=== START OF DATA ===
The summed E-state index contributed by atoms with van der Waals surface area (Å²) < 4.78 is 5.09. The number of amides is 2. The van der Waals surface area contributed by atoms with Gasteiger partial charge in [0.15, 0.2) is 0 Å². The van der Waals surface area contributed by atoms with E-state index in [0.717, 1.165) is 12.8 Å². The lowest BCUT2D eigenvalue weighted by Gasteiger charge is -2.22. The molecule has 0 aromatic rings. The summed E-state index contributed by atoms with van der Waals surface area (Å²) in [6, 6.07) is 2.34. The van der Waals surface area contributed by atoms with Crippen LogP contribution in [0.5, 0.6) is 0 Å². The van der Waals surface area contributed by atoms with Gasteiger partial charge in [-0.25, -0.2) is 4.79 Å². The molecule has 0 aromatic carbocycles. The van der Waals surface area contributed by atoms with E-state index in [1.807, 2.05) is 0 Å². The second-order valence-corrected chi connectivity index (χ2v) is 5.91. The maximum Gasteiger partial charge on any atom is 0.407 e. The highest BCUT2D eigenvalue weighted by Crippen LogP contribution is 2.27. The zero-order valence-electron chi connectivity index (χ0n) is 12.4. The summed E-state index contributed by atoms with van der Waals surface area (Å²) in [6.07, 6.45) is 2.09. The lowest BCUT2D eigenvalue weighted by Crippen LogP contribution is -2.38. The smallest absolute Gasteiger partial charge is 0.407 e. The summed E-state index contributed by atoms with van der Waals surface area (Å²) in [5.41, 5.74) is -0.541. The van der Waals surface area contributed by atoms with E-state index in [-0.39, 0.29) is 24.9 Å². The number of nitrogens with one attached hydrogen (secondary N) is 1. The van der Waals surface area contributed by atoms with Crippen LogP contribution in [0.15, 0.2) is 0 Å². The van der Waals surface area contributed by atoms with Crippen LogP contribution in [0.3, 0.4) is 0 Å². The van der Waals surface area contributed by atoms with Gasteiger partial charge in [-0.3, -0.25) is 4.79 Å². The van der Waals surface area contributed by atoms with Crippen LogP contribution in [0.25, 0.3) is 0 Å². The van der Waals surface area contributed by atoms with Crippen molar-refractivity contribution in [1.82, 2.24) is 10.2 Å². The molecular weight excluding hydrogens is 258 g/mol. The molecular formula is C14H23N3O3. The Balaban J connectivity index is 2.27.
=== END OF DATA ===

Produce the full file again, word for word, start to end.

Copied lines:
The summed E-state index contributed by atoms with van der Waals surface area (Å²) < 4.78 is 5.09. The number of amides is 2. The van der Waals surface area contributed by atoms with Gasteiger partial charge in [0.15, 0.2) is 0 Å². The van der Waals surface area contributed by atoms with E-state index in [0.717, 1.165) is 12.8 Å². The lowest BCUT2D eigenvalue weighted by Gasteiger charge is -2.22. The molecule has 0 aromatic rings. The summed E-state index contributed by atoms with van der Waals surface area (Å²) in [6, 6.07) is 2.34. The van der Waals surface area contributed by atoms with Crippen LogP contribution in [0.5, 0.6) is 0 Å². The van der Waals surface area contributed by atoms with Gasteiger partial charge in [-0.25, -0.2) is 4.79 Å². The molecule has 0 aromatic carbocycles. The van der Waals surface area contributed by atoms with E-state index in [1.807, 2.05) is 0 Å². The second-order valence-corrected chi connectivity index (χ2v) is 5.91. The maximum Gasteiger partial charge on any atom is 0.407 e. The highest BCUT2D eigenvalue weighted by Crippen LogP contribution is 2.27. The zero-order valence-electron chi connectivity index (χ0n) is 12.4. The summed E-state index contributed by atoms with van der Waals surface area (Å²) in [6.07, 6.45) is 2.09. The lowest BCUT2D eigenvalue weighted by Crippen LogP contribution is -2.38. The smallest absolute Gasteiger partial charge is 0.407 e. The summed E-state index contributed by atoms with van der Waals surface area (Å²) in [5.41, 5.74) is -0.541. The van der Waals surface area contributed by atoms with E-state index in [-0.39, 0.29) is 24.9 Å². The number of nitrogens with one attached hydrogen (secondary N) is 1. The van der Waals surface area contributed by atoms with Crippen LogP contribution in [0.15, 0.2) is 0 Å². The van der Waals surface area contributed by atoms with Crippen LogP contribution in [0.3, 0.4) is 0 Å². The van der Waals surface area contributed by atoms with Gasteiger partial charge in [-0.3, -0.25) is 4.79 Å². The van der Waals surface area contributed by atoms with Crippen LogP contribution in [0.25, 0.3) is 0 Å². The van der Waals surface area contributed by atoms with Crippen molar-refractivity contribution in [1.82, 2.24) is 10.2 Å². The molecular weight excluding hydrogens is 258 g/mol. The molecular formula is C14H23N3O3. The Balaban J connectivity index is 2.27.